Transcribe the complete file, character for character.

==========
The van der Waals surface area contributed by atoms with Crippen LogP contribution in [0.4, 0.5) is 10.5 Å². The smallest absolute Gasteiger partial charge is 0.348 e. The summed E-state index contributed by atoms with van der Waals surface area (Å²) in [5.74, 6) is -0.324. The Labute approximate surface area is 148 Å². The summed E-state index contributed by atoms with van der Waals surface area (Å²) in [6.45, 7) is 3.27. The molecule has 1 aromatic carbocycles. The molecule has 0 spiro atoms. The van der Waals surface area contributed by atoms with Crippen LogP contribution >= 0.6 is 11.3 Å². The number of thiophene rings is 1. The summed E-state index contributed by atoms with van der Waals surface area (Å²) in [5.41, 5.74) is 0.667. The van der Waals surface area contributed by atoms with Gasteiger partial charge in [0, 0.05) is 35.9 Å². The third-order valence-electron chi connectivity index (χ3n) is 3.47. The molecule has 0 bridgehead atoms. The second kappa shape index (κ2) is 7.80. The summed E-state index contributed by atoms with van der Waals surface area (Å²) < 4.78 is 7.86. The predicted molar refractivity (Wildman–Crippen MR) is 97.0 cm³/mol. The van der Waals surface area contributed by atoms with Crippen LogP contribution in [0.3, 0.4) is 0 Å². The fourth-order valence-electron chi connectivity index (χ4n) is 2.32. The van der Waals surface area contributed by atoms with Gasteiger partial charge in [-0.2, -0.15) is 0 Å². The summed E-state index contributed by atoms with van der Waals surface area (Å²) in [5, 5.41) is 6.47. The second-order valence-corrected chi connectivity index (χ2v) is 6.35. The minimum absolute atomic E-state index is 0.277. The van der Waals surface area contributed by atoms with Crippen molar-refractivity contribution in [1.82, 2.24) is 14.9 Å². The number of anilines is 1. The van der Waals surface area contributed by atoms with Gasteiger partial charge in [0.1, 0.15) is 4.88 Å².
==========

The van der Waals surface area contributed by atoms with Crippen LogP contribution in [0.4, 0.5) is 10.5 Å². The smallest absolute Gasteiger partial charge is 0.348 e. The summed E-state index contributed by atoms with van der Waals surface area (Å²) in [5.74, 6) is -0.324. The Labute approximate surface area is 148 Å². The summed E-state index contributed by atoms with van der Waals surface area (Å²) in [6.45, 7) is 3.27. The molecule has 1 aromatic carbocycles. The molecule has 0 spiro atoms. The van der Waals surface area contributed by atoms with Crippen LogP contribution >= 0.6 is 11.3 Å². The number of thiophene rings is 1. The summed E-state index contributed by atoms with van der Waals surface area (Å²) in [5.41, 5.74) is 0.667. The van der Waals surface area contributed by atoms with Gasteiger partial charge in [0, 0.05) is 35.9 Å². The third-order valence-electron chi connectivity index (χ3n) is 3.47. The molecule has 0 bridgehead atoms. The second kappa shape index (κ2) is 7.80. The summed E-state index contributed by atoms with van der Waals surface area (Å²) < 4.78 is 7.86. The predicted molar refractivity (Wildman–Crippen MR) is 97.0 cm³/mol. The van der Waals surface area contributed by atoms with Crippen LogP contribution in [0.3, 0.4) is 0 Å². The fourth-order valence-electron chi connectivity index (χ4n) is 2.32. The van der Waals surface area contributed by atoms with Gasteiger partial charge in [-0.2, -0.15) is 0 Å². The summed E-state index contributed by atoms with van der Waals surface area (Å²) in [5, 5.41) is 6.47. The second-order valence-corrected chi connectivity index (χ2v) is 6.35. The minimum absolute atomic E-state index is 0.277. The van der Waals surface area contributed by atoms with Crippen molar-refractivity contribution in [1.82, 2.24) is 14.9 Å². The number of anilines is 1. The van der Waals surface area contributed by atoms with Gasteiger partial charge in [0.1, 0.15) is 4.88 Å².